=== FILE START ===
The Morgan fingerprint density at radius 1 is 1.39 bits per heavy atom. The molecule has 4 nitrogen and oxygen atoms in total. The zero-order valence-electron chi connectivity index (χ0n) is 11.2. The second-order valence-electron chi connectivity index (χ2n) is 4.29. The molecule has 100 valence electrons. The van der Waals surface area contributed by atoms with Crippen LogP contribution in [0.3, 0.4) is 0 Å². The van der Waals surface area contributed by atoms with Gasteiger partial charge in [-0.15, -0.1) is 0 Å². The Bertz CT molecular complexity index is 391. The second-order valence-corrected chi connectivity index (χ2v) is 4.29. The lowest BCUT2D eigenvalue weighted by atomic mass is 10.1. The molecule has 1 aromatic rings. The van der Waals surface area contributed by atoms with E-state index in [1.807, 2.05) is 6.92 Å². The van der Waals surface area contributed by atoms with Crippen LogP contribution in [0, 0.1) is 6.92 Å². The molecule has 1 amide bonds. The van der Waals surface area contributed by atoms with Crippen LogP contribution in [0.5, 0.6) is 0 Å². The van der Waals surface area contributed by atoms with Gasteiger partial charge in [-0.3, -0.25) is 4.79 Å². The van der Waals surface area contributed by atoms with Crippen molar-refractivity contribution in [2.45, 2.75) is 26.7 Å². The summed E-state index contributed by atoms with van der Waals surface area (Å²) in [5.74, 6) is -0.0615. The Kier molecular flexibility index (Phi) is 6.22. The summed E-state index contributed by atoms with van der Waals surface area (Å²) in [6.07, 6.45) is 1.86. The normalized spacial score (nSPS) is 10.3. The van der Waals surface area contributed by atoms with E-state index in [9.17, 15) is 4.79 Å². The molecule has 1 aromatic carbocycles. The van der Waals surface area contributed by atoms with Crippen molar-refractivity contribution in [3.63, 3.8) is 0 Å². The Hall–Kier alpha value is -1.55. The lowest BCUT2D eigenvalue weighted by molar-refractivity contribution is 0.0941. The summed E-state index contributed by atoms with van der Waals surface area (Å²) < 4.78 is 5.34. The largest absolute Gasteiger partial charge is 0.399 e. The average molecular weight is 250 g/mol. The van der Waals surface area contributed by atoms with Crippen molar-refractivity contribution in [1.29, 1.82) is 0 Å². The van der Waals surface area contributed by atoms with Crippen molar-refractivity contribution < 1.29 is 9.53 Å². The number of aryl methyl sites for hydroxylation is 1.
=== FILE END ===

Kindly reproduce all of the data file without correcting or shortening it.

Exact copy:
The Morgan fingerprint density at radius 1 is 1.39 bits per heavy atom. The molecule has 4 nitrogen and oxygen atoms in total. The zero-order valence-electron chi connectivity index (χ0n) is 11.2. The second-order valence-electron chi connectivity index (χ2n) is 4.29. The molecule has 100 valence electrons. The van der Waals surface area contributed by atoms with Crippen LogP contribution in [0.3, 0.4) is 0 Å². The van der Waals surface area contributed by atoms with Gasteiger partial charge in [-0.15, -0.1) is 0 Å². The Bertz CT molecular complexity index is 391. The second-order valence-corrected chi connectivity index (χ2v) is 4.29. The lowest BCUT2D eigenvalue weighted by atomic mass is 10.1. The molecule has 1 aromatic rings. The van der Waals surface area contributed by atoms with E-state index in [1.807, 2.05) is 6.92 Å². The van der Waals surface area contributed by atoms with Crippen LogP contribution in [0, 0.1) is 6.92 Å². The molecule has 1 amide bonds. The van der Waals surface area contributed by atoms with Crippen LogP contribution in [0.5, 0.6) is 0 Å². The van der Waals surface area contributed by atoms with Gasteiger partial charge in [-0.3, -0.25) is 4.79 Å². The van der Waals surface area contributed by atoms with Crippen molar-refractivity contribution in [2.45, 2.75) is 26.7 Å². The summed E-state index contributed by atoms with van der Waals surface area (Å²) in [5.74, 6) is -0.0615. The Kier molecular flexibility index (Phi) is 6.22. The summed E-state index contributed by atoms with van der Waals surface area (Å²) in [6.07, 6.45) is 1.86. The normalized spacial score (nSPS) is 10.3. The van der Waals surface area contributed by atoms with E-state index in [9.17, 15) is 4.79 Å². The molecule has 1 aromatic carbocycles. The van der Waals surface area contributed by atoms with Crippen molar-refractivity contribution in [3.63, 3.8) is 0 Å². The Hall–Kier alpha value is -1.55. The lowest BCUT2D eigenvalue weighted by molar-refractivity contribution is 0.0941. The summed E-state index contributed by atoms with van der Waals surface area (Å²) < 4.78 is 5.34. The largest absolute Gasteiger partial charge is 0.399 e. The average molecular weight is 250 g/mol. The van der Waals surface area contributed by atoms with Crippen molar-refractivity contribution in [1.29, 1.82) is 0 Å². The van der Waals surface area contributed by atoms with Crippen molar-refractivity contribution < 1.29 is 9.53 Å². The number of aryl methyl sites for hydroxylation is 1.